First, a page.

gI_60540_MC-foodsafetylawfirmlogo.jpgMarler Clark, the nation’s leading law firm representing victims of foodborne illness outbreaks, petitioned the United States Department of Agriculture(USDA) to declare all illness-causing strains of E. coli bacteria adulterants in food. The firm, which is representing victims of the recent Germany-based E. coli O104 outbreak, today commended Beef Products, Inc. (BPI) for taking a large step in that direction after the company announced that it will begin testing its products for six strains of E. coli not currently regulated by the USDA, and called again on the federal government to do more to protect consumers from all pathogenic strains of E. coli.

The USDA’s Food Safety and Inspection Service (FSIS) currently only requires testing for the most notorious E. coli strain: O157:H7. BPI will soon test for what are known as “The Big Six” E. coli strains, which produce highly dangerous Shiga toxins and account for 70 percent of non-O157:H7 infections. These include O26, O45, O103, O111, O121 and O145.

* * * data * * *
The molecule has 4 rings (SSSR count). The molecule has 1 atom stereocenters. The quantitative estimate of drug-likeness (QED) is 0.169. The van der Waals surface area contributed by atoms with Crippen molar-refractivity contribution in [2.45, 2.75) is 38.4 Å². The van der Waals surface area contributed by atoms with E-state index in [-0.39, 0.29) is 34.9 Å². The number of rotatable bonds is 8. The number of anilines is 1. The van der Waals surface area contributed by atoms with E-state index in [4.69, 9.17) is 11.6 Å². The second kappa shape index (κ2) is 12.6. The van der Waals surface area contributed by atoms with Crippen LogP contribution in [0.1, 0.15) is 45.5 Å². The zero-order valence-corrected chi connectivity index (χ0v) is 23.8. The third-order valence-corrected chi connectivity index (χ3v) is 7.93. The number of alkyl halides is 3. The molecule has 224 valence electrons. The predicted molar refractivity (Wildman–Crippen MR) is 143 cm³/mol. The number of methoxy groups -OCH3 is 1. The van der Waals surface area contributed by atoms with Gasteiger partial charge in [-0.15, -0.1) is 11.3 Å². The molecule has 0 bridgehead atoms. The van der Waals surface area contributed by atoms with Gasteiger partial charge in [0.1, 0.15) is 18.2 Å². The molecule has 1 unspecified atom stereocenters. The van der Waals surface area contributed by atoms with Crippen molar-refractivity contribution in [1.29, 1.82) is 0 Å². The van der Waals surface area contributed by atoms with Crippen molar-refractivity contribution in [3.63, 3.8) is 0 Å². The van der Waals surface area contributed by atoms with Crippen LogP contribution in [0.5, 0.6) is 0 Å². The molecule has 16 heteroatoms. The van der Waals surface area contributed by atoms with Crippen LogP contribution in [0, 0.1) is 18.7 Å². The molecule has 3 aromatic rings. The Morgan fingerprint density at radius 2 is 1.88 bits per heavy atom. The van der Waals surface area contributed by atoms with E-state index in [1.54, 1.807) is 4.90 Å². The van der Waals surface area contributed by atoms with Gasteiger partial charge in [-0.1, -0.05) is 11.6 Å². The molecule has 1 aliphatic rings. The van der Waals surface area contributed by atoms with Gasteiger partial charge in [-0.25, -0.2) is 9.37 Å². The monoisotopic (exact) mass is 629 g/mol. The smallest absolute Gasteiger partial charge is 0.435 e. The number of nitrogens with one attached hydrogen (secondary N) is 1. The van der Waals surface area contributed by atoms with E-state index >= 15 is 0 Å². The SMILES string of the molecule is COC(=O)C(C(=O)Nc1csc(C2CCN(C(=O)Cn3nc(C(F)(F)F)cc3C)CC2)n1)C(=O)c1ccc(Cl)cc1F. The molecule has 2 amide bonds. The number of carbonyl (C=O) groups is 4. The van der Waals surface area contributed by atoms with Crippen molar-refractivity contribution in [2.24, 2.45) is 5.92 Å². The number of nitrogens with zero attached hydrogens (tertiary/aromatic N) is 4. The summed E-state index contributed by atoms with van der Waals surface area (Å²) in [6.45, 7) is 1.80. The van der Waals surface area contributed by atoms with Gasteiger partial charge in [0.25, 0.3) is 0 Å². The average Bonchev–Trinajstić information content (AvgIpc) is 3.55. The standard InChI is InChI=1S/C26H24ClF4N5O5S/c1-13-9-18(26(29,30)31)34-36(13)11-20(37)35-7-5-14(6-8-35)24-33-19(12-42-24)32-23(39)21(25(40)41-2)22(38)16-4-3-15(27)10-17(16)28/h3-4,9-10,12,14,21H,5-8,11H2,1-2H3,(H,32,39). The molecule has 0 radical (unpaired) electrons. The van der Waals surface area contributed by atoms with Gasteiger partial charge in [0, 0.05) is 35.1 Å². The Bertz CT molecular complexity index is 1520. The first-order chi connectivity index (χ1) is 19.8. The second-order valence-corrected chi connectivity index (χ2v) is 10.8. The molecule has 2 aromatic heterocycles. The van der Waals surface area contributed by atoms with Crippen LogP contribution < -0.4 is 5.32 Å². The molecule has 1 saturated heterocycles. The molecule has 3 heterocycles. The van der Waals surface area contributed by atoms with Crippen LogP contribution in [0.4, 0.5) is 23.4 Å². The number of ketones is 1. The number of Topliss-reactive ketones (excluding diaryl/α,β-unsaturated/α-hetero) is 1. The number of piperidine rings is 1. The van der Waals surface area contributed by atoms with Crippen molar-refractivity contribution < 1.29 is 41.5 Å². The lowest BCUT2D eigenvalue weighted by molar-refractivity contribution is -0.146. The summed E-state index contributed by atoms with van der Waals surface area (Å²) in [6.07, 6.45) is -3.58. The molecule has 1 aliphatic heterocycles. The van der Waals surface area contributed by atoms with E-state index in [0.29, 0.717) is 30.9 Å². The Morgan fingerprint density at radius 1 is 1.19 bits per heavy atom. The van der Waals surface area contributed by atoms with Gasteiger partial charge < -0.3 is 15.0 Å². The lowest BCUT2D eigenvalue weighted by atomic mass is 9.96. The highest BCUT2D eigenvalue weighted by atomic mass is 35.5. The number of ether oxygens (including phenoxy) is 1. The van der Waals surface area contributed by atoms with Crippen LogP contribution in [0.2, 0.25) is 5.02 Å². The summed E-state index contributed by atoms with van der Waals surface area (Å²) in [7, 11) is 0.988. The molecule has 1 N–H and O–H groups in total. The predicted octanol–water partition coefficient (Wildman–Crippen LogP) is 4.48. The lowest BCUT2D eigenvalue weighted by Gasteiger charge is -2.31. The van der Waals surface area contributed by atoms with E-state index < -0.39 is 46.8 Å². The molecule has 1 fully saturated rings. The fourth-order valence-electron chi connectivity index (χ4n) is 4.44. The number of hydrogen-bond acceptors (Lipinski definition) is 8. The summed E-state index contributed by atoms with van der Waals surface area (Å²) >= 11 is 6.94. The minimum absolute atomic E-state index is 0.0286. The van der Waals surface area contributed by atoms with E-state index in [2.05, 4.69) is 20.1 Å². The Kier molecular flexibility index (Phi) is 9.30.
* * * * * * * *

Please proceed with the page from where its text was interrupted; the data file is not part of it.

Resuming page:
The recent E. coli outbreak in Germany that resulted in over 4,000 illnesses and 50 deaths was caused (including five ill in the U.S. and one death) by a strain not listed in The Big Six. The strain responsible for the outbreak, E. coli O104:H4, will therefore not be tested for in BPI’s new procedures. Some experts fear a similar large-scale outbreak could occur on U.S. soil, and believe companies and the government should test for all dangerous E. coli strains – not just E. coli O157:H7 and The Big Six.

“Today BPI has demonstrated a commitment to food safety,” said Marler Clark managing partner Bill Marler. “I see it as a big step in the right direction, but I’d like to see the USDA and President Obama step up and do what’s right for the American people by declaring not just O157:H7 and The Big Six, but all illness-causing strains of E. coli, adulterants in food.”

Marler said he understands his 2009 petition is held up in the White House Office of Management and Budget (OMB). In June he sent a letter to FSIS inquiring about the status of the petition and informing the agency of his plans to file suit should action not be taken by September 1.